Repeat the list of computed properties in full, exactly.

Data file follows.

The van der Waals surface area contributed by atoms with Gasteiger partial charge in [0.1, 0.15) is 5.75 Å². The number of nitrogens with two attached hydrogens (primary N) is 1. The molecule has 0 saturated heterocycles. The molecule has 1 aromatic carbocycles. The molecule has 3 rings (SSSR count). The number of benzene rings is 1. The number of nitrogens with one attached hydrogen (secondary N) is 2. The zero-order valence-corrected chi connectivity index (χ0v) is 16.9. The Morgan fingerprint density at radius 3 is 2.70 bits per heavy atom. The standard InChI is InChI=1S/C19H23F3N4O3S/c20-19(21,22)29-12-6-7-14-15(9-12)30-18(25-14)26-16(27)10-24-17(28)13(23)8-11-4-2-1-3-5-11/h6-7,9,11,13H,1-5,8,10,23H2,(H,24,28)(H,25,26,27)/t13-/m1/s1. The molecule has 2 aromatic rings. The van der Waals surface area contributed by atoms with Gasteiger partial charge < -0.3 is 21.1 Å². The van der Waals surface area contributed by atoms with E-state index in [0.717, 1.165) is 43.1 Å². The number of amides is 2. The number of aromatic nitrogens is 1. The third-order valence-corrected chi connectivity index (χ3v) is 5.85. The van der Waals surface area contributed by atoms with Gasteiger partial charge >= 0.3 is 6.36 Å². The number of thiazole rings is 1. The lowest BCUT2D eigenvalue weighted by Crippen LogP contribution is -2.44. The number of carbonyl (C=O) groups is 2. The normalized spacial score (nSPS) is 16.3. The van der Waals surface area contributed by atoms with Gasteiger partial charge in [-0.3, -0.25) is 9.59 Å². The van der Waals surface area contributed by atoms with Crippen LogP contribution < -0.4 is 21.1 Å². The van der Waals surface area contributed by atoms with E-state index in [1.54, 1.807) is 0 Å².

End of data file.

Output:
The van der Waals surface area contributed by atoms with Gasteiger partial charge in [0.1, 0.15) is 5.75 Å². The number of nitrogens with two attached hydrogens (primary N) is 1. The molecule has 0 saturated heterocycles. The molecule has 1 aromatic carbocycles. The molecule has 3 rings (SSSR count). The number of benzene rings is 1. The number of nitrogens with one attached hydrogen (secondary N) is 2. The zero-order valence-corrected chi connectivity index (χ0v) is 16.9. The Morgan fingerprint density at radius 3 is 2.70 bits per heavy atom. The standard InChI is InChI=1S/C19H23F3N4O3S/c20-19(21,22)29-12-6-7-14-15(9-12)30-18(25-14)26-16(27)10-24-17(28)13(23)8-11-4-2-1-3-5-11/h6-7,9,11,13H,1-5,8,10,23H2,(H,24,28)(H,25,26,27)/t13-/m1/s1. The molecule has 2 aromatic rings. The van der Waals surface area contributed by atoms with Gasteiger partial charge < -0.3 is 21.1 Å². The van der Waals surface area contributed by atoms with E-state index in [0.717, 1.165) is 43.1 Å². The number of amides is 2. The number of aromatic nitrogens is 1. The third-order valence-corrected chi connectivity index (χ3v) is 5.85. The van der Waals surface area contributed by atoms with Gasteiger partial charge >= 0.3 is 6.36 Å². The number of thiazole rings is 1. The lowest BCUT2D eigenvalue weighted by Crippen LogP contribution is -2.44. The number of carbonyl (C=O) groups is 2. The normalized spacial score (nSPS) is 16.3. The van der Waals surface area contributed by atoms with Gasteiger partial charge in [-0.3, -0.25) is 9.59 Å². The van der Waals surface area contributed by atoms with Crippen LogP contribution < -0.4 is 21.1 Å². The van der Waals surface area contributed by atoms with E-state index in [1.54, 1.807) is 0 Å².